HISS AND MAKE-UP

A BAT­TLE BE­TWEEN THE 87-YEAR-OLD MA­TRI­ARCH OF L’OREAL AND HER DAUGH­TER FOR CON­TROL OF THE WORLD’S LARGEST COS­MET­ICS COM­PANY REACHES TO THE TOP OF THE FRENCH GOVERN­MENT

The Advertiser - SA Weekend - - LETTERS / CONTENTS - WOR DS L I Z Z Y DAV I E S

A French fam­ily feud has split the world’s biggest cos­met­ics firm, L’Oreal.

A YOUNG

French chemist named Eugène Schueller cre­ated a hair dye named Auréale in the kitchen of his Paris apart­ment in 1907. With a limited range of shades and a chem­i­cal raw­ness that be­trayed its mod­est ori­gins, the colorant was far from per­fect, but it was a start. Soon Schueller had reg­is­tered his com­pany and, by 1939, he had re­named it – in a nod to his first prod­uct – L’Oréal. By the end of the 20th cen­tury, the one-man, shoe­string op­er­a­tion was no more. In its place was the largest and most pow­er­ful cos­met­ics brand in the world.

For Schueller’s de­voted only child, the up­keep of the L’Oréal busi­ness was more than a pro­fes­sional duty; it was a per­sonal com­mit­ment to him and to their tightly bound fam­ily. Even later re­ports of his Nazi col­lab­o­ra­tion and vir­u­lent anti-Semitism could not shake her fil­ial loy­alty. “I am, first and fore­most, the daugh­ter of a fa­ther,” she said in 2005.

What would Schueller make of his daugh­ter’s predica­ment to­day? Now aged 87 and the rich­est woman in France, Lil­iane Bet­ten­court is pre­sid­ing over a war­ring clan whose venomous dis­pute is threat­en­ing the com­pany she swore to Schueller she would pro­tect. A three-year row has es­tranged her from her only daugh­ter and laid bare the un­palat­able re­al­i­ties be­hind the gloss of the Parisian elite. It has also threat­ened the cred­i­bil­ity of the French govern­ment and placed a ques­tion mark over the fu­ture of L’Oréal it­self.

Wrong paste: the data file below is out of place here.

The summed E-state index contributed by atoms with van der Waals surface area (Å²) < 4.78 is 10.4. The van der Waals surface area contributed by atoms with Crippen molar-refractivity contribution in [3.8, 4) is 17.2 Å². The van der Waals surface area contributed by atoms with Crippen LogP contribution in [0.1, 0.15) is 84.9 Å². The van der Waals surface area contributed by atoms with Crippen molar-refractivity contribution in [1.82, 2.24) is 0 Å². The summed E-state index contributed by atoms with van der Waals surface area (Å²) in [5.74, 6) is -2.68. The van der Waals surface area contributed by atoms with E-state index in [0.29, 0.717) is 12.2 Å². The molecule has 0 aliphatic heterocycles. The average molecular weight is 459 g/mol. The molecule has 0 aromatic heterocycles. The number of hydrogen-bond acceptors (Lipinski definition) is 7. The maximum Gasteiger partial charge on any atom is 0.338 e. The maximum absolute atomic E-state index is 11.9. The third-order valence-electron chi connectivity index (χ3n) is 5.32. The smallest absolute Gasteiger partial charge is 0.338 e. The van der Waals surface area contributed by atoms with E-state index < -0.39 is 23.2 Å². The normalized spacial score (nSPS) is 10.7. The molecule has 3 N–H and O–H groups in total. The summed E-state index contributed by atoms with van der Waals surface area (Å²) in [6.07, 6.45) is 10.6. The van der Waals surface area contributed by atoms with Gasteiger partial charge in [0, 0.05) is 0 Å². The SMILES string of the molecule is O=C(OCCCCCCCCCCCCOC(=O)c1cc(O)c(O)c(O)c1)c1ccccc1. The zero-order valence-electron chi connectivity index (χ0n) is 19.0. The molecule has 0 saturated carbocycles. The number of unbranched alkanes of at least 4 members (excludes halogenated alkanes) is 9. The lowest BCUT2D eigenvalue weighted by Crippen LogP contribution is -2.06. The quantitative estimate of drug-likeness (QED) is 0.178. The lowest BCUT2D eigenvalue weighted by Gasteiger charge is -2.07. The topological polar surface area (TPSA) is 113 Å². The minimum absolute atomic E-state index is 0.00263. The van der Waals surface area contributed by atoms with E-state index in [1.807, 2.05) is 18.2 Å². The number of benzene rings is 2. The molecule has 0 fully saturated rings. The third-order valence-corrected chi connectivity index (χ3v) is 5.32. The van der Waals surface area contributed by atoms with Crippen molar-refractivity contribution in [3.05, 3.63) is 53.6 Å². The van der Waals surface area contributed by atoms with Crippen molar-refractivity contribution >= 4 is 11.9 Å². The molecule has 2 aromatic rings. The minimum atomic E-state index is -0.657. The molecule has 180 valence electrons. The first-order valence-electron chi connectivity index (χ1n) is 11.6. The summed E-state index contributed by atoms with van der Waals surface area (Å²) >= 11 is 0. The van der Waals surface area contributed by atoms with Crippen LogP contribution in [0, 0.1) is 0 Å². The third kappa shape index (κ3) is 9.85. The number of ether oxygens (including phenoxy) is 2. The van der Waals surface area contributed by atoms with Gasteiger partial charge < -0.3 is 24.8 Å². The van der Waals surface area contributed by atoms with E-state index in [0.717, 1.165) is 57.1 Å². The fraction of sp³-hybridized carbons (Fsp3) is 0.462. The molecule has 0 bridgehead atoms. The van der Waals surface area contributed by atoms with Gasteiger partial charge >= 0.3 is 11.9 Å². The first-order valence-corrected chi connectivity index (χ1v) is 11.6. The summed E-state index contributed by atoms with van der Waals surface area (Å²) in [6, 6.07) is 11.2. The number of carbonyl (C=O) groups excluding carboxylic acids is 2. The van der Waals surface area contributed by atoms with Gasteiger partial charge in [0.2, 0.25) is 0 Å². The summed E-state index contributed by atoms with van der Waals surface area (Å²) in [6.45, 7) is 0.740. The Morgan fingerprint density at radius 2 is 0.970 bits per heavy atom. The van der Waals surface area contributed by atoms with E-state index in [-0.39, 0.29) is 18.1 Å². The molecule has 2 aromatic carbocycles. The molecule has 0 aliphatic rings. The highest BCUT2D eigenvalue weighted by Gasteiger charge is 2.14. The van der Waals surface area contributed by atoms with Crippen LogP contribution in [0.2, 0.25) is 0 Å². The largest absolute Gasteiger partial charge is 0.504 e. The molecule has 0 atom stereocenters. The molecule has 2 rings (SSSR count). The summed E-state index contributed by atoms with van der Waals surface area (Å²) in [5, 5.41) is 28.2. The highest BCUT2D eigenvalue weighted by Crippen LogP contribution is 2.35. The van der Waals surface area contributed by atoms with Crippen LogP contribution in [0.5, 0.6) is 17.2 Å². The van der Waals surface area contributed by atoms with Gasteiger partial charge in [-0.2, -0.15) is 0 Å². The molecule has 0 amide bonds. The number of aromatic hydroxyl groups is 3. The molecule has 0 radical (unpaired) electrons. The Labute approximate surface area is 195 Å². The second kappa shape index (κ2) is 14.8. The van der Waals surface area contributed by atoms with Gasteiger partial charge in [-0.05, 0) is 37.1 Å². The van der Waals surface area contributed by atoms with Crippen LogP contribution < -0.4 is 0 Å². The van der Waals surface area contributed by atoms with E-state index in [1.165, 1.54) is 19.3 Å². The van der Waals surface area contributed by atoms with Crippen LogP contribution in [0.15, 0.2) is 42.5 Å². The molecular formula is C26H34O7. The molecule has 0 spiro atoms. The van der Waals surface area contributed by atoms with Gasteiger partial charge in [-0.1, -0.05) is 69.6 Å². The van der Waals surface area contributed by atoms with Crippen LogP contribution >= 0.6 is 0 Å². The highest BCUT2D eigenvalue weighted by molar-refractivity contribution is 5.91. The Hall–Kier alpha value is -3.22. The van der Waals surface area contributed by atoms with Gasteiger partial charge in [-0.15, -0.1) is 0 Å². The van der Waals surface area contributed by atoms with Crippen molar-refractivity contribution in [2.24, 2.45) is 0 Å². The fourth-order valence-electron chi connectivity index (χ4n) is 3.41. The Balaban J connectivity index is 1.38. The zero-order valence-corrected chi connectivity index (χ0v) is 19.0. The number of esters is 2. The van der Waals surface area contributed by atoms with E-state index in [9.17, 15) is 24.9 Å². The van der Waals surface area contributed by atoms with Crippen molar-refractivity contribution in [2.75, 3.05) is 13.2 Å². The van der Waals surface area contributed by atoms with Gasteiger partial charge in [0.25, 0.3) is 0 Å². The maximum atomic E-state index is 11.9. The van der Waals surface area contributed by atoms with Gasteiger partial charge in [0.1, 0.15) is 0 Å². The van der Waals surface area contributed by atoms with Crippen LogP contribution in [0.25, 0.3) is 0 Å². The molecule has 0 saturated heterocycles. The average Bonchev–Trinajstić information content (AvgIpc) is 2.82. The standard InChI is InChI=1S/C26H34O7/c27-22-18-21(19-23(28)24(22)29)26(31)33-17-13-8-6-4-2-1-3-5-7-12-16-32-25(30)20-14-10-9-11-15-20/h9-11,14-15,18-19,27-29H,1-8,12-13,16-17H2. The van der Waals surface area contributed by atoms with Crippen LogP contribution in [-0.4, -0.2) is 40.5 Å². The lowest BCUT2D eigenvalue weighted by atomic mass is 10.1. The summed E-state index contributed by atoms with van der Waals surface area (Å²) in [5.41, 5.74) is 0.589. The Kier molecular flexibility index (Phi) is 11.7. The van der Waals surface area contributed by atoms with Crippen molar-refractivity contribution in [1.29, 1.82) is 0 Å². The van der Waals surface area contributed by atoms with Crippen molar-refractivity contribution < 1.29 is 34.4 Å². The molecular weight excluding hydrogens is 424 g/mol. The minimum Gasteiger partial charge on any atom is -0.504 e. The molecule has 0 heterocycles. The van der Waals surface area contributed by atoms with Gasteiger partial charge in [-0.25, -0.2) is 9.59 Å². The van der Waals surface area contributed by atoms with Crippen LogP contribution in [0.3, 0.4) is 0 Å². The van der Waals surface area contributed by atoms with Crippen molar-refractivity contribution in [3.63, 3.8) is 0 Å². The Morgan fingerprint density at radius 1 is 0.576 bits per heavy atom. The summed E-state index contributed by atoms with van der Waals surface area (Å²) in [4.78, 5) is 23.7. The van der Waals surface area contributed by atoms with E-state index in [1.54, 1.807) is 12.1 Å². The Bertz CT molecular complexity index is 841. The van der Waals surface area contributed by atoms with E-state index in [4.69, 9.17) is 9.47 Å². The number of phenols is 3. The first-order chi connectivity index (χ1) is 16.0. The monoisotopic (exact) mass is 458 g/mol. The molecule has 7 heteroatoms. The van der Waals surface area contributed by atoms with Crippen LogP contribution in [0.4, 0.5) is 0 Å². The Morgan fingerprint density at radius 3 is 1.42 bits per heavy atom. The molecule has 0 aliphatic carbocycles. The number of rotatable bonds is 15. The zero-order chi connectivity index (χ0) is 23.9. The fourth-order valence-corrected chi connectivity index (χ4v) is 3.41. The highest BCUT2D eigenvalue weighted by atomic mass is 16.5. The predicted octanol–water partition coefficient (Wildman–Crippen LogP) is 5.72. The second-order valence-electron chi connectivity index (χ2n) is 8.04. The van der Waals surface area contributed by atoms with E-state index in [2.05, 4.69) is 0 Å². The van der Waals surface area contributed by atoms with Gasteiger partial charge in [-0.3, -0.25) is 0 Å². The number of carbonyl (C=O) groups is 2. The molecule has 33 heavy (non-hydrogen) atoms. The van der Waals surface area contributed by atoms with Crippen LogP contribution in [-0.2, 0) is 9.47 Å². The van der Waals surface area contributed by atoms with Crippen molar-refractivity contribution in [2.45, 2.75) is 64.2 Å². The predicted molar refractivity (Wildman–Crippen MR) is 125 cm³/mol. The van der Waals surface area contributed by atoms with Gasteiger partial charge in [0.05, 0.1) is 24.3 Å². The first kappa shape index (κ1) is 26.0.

In 2007, Françoise Bet­ten­court Mey­ers, the in­tel­lec­tual daugh­ter of the age­ing heiress, filed a law­suit against François-Marie Banier, a pho­tog­ra­pher whom she claimed had been prey­ing on her mother for money – €1bn ($1.4bn), no less. Bet­ten­court Mey­ers’s move to sue him and have her mother de­clared legally in­com­pe­tent to man­age her own af­fairs pro­voked fury from the L’Oréal ma­tri­arch, and the bile be­gan spilling.

The fam­ily af­fair soon be­came an af­fair of state: last month, se­cret tapes recorded by the Bet­ten­court but­ler were re­leased as ev­i­dence for the Banier trial and proved to be po­lit­i­cal dy­na­mite. The tran­scripts ap­peared to show sys­tem­atic tax evasion on the part of the doyenne and her ad­vis­ers; the name of the French labour min­is­ter was heard fre­quently, as well as that of his wife who, it tran­spired, had been work­ing on Bet­ten­court’s fi­nances. Fi­nally, in a dra­matic plot twist to the sen­sa­tional soap opera grip­ping Paris, the min­is­ter in ques­tion was al­leged to have re­ceived a large – and il­le­gal – do­na­tion to the pres­i­den­tial cam­paign of Nicolas Sarkozy.